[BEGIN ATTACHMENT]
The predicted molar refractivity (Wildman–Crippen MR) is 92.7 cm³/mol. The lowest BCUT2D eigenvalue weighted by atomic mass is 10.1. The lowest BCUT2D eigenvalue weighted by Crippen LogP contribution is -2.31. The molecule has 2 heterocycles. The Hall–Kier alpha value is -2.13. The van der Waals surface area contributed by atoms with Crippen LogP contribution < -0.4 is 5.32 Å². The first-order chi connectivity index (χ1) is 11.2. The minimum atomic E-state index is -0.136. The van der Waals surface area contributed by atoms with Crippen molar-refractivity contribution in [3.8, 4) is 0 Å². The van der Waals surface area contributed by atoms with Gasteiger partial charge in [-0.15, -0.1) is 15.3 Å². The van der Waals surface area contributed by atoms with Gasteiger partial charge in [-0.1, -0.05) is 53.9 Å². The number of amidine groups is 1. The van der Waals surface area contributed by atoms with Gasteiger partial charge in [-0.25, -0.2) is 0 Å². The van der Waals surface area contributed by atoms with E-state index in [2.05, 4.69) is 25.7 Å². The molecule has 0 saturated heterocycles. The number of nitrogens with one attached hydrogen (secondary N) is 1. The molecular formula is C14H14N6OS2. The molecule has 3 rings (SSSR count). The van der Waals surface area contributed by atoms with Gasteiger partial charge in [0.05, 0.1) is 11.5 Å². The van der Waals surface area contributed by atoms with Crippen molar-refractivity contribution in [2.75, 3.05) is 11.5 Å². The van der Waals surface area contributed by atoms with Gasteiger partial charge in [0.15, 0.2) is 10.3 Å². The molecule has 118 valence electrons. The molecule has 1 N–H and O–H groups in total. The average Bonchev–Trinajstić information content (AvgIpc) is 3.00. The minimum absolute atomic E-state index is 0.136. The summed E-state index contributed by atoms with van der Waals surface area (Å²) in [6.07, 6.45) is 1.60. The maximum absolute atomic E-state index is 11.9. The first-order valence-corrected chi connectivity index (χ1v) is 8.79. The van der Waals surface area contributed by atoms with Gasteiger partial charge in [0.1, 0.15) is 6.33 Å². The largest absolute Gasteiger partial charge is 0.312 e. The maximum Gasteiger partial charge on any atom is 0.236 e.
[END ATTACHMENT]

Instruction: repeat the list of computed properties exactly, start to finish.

The predicted molar refractivity (Wildman–Crippen MR) is 92.7 cm³/mol. The lowest BCUT2D eigenvalue weighted by atomic mass is 10.1. The lowest BCUT2D eigenvalue weighted by Crippen LogP contribution is -2.31. The molecule has 2 heterocycles. The Hall–Kier alpha value is -2.13. The van der Waals surface area contributed by atoms with Crippen LogP contribution < -0.4 is 5.32 Å². The first-order chi connectivity index (χ1) is 11.2. The minimum atomic E-state index is -0.136. The van der Waals surface area contributed by atoms with Crippen molar-refractivity contribution in [3.8, 4) is 0 Å². The van der Waals surface area contributed by atoms with Gasteiger partial charge in [-0.15, -0.1) is 15.3 Å². The van der Waals surface area contributed by atoms with Gasteiger partial charge in [-0.1, -0.05) is 53.9 Å². The number of amidine groups is 1. The van der Waals surface area contributed by atoms with Gasteiger partial charge in [-0.25, -0.2) is 0 Å². The van der Waals surface area contributed by atoms with E-state index in [2.05, 4.69) is 25.7 Å². The molecule has 0 saturated heterocycles. The number of nitrogens with one attached hydrogen (secondary N) is 1. The molecular formula is C14H14N6OS2. The molecule has 3 rings (SSSR count). The van der Waals surface area contributed by atoms with Gasteiger partial charge in [0.05, 0.1) is 11.5 Å². The van der Waals surface area contributed by atoms with Crippen molar-refractivity contribution in [2.75, 3.05) is 11.5 Å². The van der Waals surface area contributed by atoms with Gasteiger partial charge in [0.15, 0.2) is 10.3 Å². The molecule has 118 valence electrons. The molecule has 1 N–H and O–H groups in total. The average Bonchev–Trinajstić information content (AvgIpc) is 3.00. The minimum absolute atomic E-state index is 0.136. The summed E-state index contributed by atoms with van der Waals surface area (Å²) in [6.07, 6.45) is 1.60. The maximum absolute atomic E-state index is 11.9. The first-order valence-corrected chi connectivity index (χ1v) is 8.79. The van der Waals surface area contributed by atoms with Gasteiger partial charge in [0.1, 0.15) is 6.33 Å². The largest absolute Gasteiger partial charge is 0.312 e. The maximum Gasteiger partial charge on any atom is 0.236 e.